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Delaware President’s Day Brings Housing Practicality to Mind

Feb 27, 2017

This week, as usual, Delaware celebrates President’s Day on the 3rd Monday in February. Ideally, Delaware’s citizenry observes the holiday by recalling the indispensable contributions of Washington and Lincoln and other Presidential patriots. When you compare today’s typical Delaware house with the one-room log cabin of Lincoln’s birthplace, you get a glimpse of how far we’ve come in little more than a couple of centuries. A lot of Presidents had a hand in getting that accomplished.

In the intervening years, keeping track of what, exactly, comprises the typical American home has been the subject of much measuring and reporting. But last week, as the nation prepared for this year’s President’s Day, the NAR put out a novel kind of civic-minded observation. “In the spirit of President’s Day,” they had a stab at chronicling today’s Chief Executives’ official digs with our own—their fellow citizens’ residences.

How Does the White House Compare to the Average Home?” didn’t deliver a warm and fuzzy “we’re all in this together” kind of takeaway—but the average reader probably didn’t expect that it would. The high points were presented in an infographic with colorful boxes and circles loaded with small print facts about the White House and the “Typical House.”

In fact, the White House has virtually nothing in common with the Typical House, which was represented by a picture of a nicely-painted row house. Most typical Delaware houses aren’t row houses, but if we ignore that for the moment, there were some interesting tidbits Delaware homeowners might find interesting:

  • The Typical House was built in 1991, so it’s newer than the White House which was built in 1792. (Not mentioned: the alterations made by the British when they torched it in the War of 1812).
  • The Typical U.S. detached single-family house as purchased is approximately 1,950 square feet—probably a good deal smaller than the White House, although the square footage isn’t listed (maybe it’s classified?). What is detailed is the White House’s 132 rooms. They include a jogging track, swimming pool, movie theater, billiard room and bowling alley.
  • The Typical House in the U.S. is a lot like a typical newer Delaware house, with a median of 3 bedrooms. The White House has 35.
  • Nationwide, the Typical House’s tenure with the typical owner is 12 years, whereas the White House’s inhabitants will have to call the moving vans after just 4 or 8 years.

  So it turns out that the White House isn’t really a lot like most normal Delaware houses. True, most purchases are also previously-owned, detached single-family homes; but since most of today’s families couldn’t use 35 bedrooms, there the comparison begins to crumble. Besides, few would want to cope with dragging the laundry basket up and down the 6 levels…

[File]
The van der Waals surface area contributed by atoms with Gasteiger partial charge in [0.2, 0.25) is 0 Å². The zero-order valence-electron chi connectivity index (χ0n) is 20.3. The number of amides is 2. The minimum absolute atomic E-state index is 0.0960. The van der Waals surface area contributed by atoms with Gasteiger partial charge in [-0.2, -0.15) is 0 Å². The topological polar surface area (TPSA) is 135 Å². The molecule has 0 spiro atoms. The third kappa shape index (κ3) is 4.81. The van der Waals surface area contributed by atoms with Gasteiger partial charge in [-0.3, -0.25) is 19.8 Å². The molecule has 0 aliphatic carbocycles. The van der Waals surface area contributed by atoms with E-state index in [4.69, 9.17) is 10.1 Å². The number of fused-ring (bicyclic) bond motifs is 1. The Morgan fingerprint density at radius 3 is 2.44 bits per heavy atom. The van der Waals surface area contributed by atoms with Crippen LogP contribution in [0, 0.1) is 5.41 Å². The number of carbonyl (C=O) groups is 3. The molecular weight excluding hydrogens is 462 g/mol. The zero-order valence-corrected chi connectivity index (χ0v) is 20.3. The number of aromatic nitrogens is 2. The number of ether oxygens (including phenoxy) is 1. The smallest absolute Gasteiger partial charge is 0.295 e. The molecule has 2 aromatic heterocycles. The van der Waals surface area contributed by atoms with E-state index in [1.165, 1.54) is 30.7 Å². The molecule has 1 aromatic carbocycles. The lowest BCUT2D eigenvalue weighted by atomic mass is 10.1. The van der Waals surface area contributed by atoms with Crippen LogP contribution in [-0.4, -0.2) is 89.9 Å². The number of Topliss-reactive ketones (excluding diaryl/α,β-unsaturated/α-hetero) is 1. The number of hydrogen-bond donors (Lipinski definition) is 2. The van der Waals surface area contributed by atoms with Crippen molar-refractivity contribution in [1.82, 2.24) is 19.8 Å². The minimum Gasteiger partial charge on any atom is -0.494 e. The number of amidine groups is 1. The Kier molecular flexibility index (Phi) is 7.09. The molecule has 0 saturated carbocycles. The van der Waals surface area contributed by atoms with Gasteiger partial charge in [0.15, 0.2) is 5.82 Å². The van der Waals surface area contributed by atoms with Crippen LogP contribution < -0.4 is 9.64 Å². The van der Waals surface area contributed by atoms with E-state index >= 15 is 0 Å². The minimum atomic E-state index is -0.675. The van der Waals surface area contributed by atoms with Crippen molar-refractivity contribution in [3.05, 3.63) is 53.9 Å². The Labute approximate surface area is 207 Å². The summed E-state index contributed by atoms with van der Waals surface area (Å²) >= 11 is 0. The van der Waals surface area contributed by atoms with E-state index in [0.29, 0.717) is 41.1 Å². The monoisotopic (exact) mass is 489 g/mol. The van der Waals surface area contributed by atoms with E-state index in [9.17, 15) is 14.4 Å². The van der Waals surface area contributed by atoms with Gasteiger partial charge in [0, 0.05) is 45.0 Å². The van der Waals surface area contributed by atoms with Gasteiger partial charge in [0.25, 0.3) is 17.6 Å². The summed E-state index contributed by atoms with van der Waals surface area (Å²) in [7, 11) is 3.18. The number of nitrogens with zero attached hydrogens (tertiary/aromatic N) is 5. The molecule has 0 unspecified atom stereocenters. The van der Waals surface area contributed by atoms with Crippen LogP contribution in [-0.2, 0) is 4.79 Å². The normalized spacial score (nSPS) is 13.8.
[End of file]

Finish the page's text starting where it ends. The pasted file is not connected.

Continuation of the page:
Here’s hoping that your own Delaware house is well-suited to the practical needs of your family. If not: I’m a phone call away! Call/Text me Russell Stucki at (302) 228-7871, email me at russellstucki@remax.net, visit more listings at www.beachrealestatemarket.com

Delaware Rental Homes: To Pet or Not To Pet…

Feb 27, 2017

Last week’s 141st Westminster Dog Show TV ratings may not have gone through the woof—but for “Rumor,” the winning German Shepard, it was a wag-tastic finale. It brought to mind one of the foremost issues facing today’s Delaware rental homes landlords: Fido or No; Kitty or not. It can be something of a brow-wrinkler.

 For sure, no matter what the ultimate decision, the owners of Delaware’s rental homes will remain on the upside in the tenant-landlord relationship. As landlords, they are in the happy position of receiving rents from their well-behaved tenants—even as they build equity in their rental properties. But one of the decisions that goes into that picture-perfect arrangement is the one about allowing or restricting pets.

A primary rule for Delaware rental home success is keeping the property rented. Vacancies cause divots in Delaware rental homes’ balance sheets—the antithesis of what rental homes ideally produce. And for each turnover, advertising, cleaning, and reconditioning expenses create new expense items. That’s where the pets/no pets decision weighs in.

The American Pet Products Association told us in 2012 that 39% of U.S. households owned at least one dog and that 33% owned at least one cat (there’s ample evidence that it’s the cats who actually own the households, but that’s another issue). But now comes evidence that those percentages may be severely underestimated.

In their “Animal House 2017” study dealing with remodeling, the National Association of Realtors® found that 81% of respondents say that animal-related considerations play a role when “deciding on their next living situation.”

Eighty-one percent!!! That’s 4 out of 5! If Delaware rental homes even come close to fitting that kind of profile, it means that landlords who choose a “no pets” strategy to protect their properties from all clawing digging, scratching and chewing might be severely limiting their potential renter pool—with bottom line repercussions. Since 89% of respondents with pets say they wouldn’t consider giving up their animals due to housing restrictions, that conclusion could be accurate.

Along those lines, the pro-animal sector is ready, willing and able to produce studies and statistics aimed at publicizing the financial benefits for owners of pets-allowed rental homes. Petfinder is one such site: when it tallies rent surcharges and shortened vacancy periods and subtracts average damage and insurance increases, it calculates a net benefit of more than $2,700 per year as a conservative estimate. I don’t know how conservative that figure truly is (most of the net is due to pet surcharges), but it could well be true that tenants in pet-friendly digs did remain in place more than twice as long (Petfinder’s calculation). Interestingly, it’s also noted that extended tenancy did not occur for tenants who kept pets illegally.